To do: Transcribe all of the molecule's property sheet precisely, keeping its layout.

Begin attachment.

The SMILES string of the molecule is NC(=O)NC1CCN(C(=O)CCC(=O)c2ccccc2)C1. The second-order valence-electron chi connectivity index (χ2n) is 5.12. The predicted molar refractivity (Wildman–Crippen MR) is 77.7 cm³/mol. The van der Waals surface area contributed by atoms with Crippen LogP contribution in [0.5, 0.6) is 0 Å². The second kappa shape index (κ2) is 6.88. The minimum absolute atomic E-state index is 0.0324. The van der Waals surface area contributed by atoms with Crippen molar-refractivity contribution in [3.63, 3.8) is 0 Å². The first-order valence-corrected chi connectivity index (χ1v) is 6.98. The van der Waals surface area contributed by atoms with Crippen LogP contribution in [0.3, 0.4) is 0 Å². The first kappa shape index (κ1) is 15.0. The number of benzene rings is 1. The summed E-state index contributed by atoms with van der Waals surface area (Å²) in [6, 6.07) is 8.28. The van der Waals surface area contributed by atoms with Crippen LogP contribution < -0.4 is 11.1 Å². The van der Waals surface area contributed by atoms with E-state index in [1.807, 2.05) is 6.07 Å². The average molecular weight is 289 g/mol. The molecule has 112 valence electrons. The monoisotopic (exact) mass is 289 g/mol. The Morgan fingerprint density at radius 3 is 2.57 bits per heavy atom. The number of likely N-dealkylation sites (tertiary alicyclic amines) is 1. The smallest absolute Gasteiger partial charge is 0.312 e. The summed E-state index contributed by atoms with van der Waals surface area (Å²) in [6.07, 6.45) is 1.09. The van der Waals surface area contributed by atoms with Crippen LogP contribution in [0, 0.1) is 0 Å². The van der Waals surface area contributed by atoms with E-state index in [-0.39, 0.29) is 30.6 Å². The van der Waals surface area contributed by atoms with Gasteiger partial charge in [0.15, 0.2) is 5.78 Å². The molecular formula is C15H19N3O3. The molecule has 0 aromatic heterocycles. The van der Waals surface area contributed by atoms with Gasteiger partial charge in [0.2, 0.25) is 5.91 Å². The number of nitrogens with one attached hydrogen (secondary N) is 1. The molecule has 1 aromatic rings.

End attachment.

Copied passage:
The SMILES string of the molecule is NC(=O)NC1CCN(C(=O)CCC(=O)c2ccccc2)C1. The second-order valence-electron chi connectivity index (χ2n) is 5.12. The predicted molar refractivity (Wildman–Crippen MR) is 77.7 cm³/mol. The van der Waals surface area contributed by atoms with Crippen LogP contribution in [0.5, 0.6) is 0 Å². The second kappa shape index (κ2) is 6.88. The minimum absolute atomic E-state index is 0.0324. The van der Waals surface area contributed by atoms with Crippen molar-refractivity contribution in [3.63, 3.8) is 0 Å². The first-order valence-corrected chi connectivity index (χ1v) is 6.98. The van der Waals surface area contributed by atoms with Crippen LogP contribution in [0.3, 0.4) is 0 Å². The first kappa shape index (κ1) is 15.0. The number of benzene rings is 1. The summed E-state index contributed by atoms with van der Waals surface area (Å²) in [6, 6.07) is 8.28. The van der Waals surface area contributed by atoms with Crippen LogP contribution < -0.4 is 11.1 Å². The van der Waals surface area contributed by atoms with E-state index in [1.807, 2.05) is 6.07 Å². The average molecular weight is 289 g/mol. The molecule has 112 valence electrons. The monoisotopic (exact) mass is 289 g/mol. The Morgan fingerprint density at radius 3 is 2.57 bits per heavy atom. The number of likely N-dealkylation sites (tertiary alicyclic amines) is 1. The smallest absolute Gasteiger partial charge is 0.312 e. The summed E-state index contributed by atoms with van der Waals surface area (Å²) in [6.07, 6.45) is 1.09. The van der Waals surface area contributed by atoms with Crippen LogP contribution in [0, 0.1) is 0 Å². The van der Waals surface area contributed by atoms with E-state index in [-0.39, 0.29) is 30.6 Å². The van der Waals surface area contributed by atoms with Gasteiger partial charge in [0.15, 0.2) is 5.78 Å². The molecular formula is C15H19N3O3. The molecule has 0 aromatic heterocycles. The van der Waals surface area contributed by atoms with Gasteiger partial charge in [0.2, 0.25) is 5.91 Å². The number of nitrogens with one attached hydrogen (secondary N) is 1. The molecule has 1 aromatic rings.